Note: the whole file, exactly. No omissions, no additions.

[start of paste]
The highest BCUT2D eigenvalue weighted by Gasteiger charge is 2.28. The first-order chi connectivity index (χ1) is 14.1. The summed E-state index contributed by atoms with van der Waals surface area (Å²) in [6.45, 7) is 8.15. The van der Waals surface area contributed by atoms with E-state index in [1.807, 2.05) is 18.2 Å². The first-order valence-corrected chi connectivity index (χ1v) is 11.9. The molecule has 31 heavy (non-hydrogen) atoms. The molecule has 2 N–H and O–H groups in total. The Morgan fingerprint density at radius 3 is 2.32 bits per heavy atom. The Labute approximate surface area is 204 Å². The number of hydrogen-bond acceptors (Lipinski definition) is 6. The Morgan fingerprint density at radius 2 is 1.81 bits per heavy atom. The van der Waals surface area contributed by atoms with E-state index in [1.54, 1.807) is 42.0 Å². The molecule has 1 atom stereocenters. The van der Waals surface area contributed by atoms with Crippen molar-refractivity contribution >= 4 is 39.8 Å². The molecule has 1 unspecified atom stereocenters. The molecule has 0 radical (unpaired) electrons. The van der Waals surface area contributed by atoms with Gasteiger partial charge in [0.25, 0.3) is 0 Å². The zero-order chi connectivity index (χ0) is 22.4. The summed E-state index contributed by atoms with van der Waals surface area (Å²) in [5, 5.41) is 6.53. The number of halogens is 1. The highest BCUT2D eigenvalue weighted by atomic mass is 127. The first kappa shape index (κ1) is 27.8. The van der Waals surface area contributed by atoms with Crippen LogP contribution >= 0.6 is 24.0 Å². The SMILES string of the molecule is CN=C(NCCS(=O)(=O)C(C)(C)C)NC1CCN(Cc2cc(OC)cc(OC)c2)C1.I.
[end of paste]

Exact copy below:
The highest BCUT2D eigenvalue weighted by Gasteiger charge is 2.28. The first-order chi connectivity index (χ1) is 14.1. The summed E-state index contributed by atoms with van der Waals surface area (Å²) in [6.45, 7) is 8.15. The van der Waals surface area contributed by atoms with E-state index in [1.807, 2.05) is 18.2 Å². The first-order valence-corrected chi connectivity index (χ1v) is 11.9. The molecule has 31 heavy (non-hydrogen) atoms. The molecule has 2 N–H and O–H groups in total. The Morgan fingerprint density at radius 3 is 2.32 bits per heavy atom. The Labute approximate surface area is 204 Å². The number of hydrogen-bond acceptors (Lipinski definition) is 6. The Morgan fingerprint density at radius 2 is 1.81 bits per heavy atom. The van der Waals surface area contributed by atoms with E-state index in [1.54, 1.807) is 42.0 Å². The molecule has 1 atom stereocenters. The van der Waals surface area contributed by atoms with Crippen molar-refractivity contribution >= 4 is 39.8 Å². The molecule has 1 unspecified atom stereocenters. The molecule has 0 radical (unpaired) electrons. The van der Waals surface area contributed by atoms with Gasteiger partial charge in [0.25, 0.3) is 0 Å². The zero-order chi connectivity index (χ0) is 22.4. The summed E-state index contributed by atoms with van der Waals surface area (Å²) in [5, 5.41) is 6.53. The number of halogens is 1. The highest BCUT2D eigenvalue weighted by atomic mass is 127. The first kappa shape index (κ1) is 27.8. The van der Waals surface area contributed by atoms with Crippen LogP contribution >= 0.6 is 24.0 Å². The SMILES string of the molecule is CN=C(NCCS(=O)(=O)C(C)(C)C)NC1CCN(Cc2cc(OC)cc(OC)c2)C1.I.